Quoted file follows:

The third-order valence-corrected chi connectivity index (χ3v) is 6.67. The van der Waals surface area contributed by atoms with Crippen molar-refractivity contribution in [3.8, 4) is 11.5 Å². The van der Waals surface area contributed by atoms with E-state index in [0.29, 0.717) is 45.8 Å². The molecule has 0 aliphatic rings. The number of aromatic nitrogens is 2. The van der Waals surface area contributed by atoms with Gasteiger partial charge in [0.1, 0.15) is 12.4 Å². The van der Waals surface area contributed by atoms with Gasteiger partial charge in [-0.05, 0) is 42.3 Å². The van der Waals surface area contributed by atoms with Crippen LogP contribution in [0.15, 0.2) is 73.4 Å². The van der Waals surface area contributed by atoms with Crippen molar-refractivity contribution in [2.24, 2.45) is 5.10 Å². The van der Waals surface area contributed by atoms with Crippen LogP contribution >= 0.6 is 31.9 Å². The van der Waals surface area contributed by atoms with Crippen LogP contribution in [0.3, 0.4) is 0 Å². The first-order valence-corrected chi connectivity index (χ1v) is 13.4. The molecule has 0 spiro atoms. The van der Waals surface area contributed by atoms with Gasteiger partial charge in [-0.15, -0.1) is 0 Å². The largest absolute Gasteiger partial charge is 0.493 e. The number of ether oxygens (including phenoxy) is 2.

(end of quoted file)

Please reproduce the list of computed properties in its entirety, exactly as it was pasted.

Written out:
The third-order valence-corrected chi connectivity index (χ3v) is 6.67. The van der Waals surface area contributed by atoms with Crippen molar-refractivity contribution in [3.8, 4) is 11.5 Å². The van der Waals surface area contributed by atoms with E-state index in [0.29, 0.717) is 45.8 Å². The molecule has 0 aliphatic rings. The number of aromatic nitrogens is 2. The van der Waals surface area contributed by atoms with Gasteiger partial charge in [0.1, 0.15) is 12.4 Å². The van der Waals surface area contributed by atoms with Gasteiger partial charge in [-0.05, 0) is 42.3 Å². The van der Waals surface area contributed by atoms with Crippen LogP contribution in [0.15, 0.2) is 73.4 Å². The van der Waals surface area contributed by atoms with Crippen molar-refractivity contribution in [2.24, 2.45) is 5.10 Å². The van der Waals surface area contributed by atoms with Crippen LogP contribution >= 0.6 is 31.9 Å². The van der Waals surface area contributed by atoms with Crippen LogP contribution in [0.3, 0.4) is 0 Å². The first-order valence-corrected chi connectivity index (χ1v) is 13.4. The molecule has 0 spiro atoms. The van der Waals surface area contributed by atoms with Gasteiger partial charge in [-0.15, -0.1) is 0 Å². The largest absolute Gasteiger partial charge is 0.493 e. The number of ether oxygens (including phenoxy) is 2.